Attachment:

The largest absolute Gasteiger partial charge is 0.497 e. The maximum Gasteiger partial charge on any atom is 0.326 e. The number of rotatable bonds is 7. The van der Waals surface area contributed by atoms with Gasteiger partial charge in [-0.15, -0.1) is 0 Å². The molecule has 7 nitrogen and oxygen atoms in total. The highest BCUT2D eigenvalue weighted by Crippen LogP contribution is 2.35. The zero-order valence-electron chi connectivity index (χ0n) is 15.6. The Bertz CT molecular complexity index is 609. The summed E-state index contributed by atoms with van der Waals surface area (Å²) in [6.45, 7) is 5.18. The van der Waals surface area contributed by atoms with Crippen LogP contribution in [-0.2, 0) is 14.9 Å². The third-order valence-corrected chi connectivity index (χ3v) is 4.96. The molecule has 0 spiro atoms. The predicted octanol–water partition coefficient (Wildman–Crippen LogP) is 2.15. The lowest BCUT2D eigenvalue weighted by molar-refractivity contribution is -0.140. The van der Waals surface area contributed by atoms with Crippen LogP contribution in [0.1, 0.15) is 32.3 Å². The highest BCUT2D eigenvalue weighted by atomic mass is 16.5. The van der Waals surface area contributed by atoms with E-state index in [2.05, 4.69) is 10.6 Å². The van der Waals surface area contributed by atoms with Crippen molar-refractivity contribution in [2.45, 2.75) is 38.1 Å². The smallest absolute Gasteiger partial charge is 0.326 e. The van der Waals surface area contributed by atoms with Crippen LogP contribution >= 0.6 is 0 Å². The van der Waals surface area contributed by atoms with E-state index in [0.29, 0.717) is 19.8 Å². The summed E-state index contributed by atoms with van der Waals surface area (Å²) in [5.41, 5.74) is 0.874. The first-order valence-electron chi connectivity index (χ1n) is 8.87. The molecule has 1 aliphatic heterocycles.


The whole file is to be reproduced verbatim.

The largest absolute Gasteiger partial charge is 0.497 e. The maximum Gasteiger partial charge on any atom is 0.326 e. The number of rotatable bonds is 7. The van der Waals surface area contributed by atoms with Gasteiger partial charge in [-0.15, -0.1) is 0 Å². The molecule has 7 nitrogen and oxygen atoms in total. The highest BCUT2D eigenvalue weighted by Crippen LogP contribution is 2.35. The zero-order valence-electron chi connectivity index (χ0n) is 15.6. The Bertz CT molecular complexity index is 609. The summed E-state index contributed by atoms with van der Waals surface area (Å²) in [6.45, 7) is 5.18. The van der Waals surface area contributed by atoms with Crippen LogP contribution in [-0.2, 0) is 14.9 Å². The third-order valence-corrected chi connectivity index (χ3v) is 4.96. The molecule has 0 spiro atoms. The predicted octanol–water partition coefficient (Wildman–Crippen LogP) is 2.15. The lowest BCUT2D eigenvalue weighted by molar-refractivity contribution is -0.140. The van der Waals surface area contributed by atoms with Crippen LogP contribution in [0.1, 0.15) is 32.3 Å². The highest BCUT2D eigenvalue weighted by atomic mass is 16.5. The van der Waals surface area contributed by atoms with E-state index in [2.05, 4.69) is 10.6 Å². The van der Waals surface area contributed by atoms with Crippen molar-refractivity contribution in [2.45, 2.75) is 38.1 Å². The smallest absolute Gasteiger partial charge is 0.326 e. The van der Waals surface area contributed by atoms with Crippen LogP contribution >= 0.6 is 0 Å². The van der Waals surface area contributed by atoms with E-state index in [0.29, 0.717) is 19.8 Å². The summed E-state index contributed by atoms with van der Waals surface area (Å²) in [5.41, 5.74) is 0.874. The first-order valence-electron chi connectivity index (χ1n) is 8.87. The molecule has 1 aliphatic heterocycles.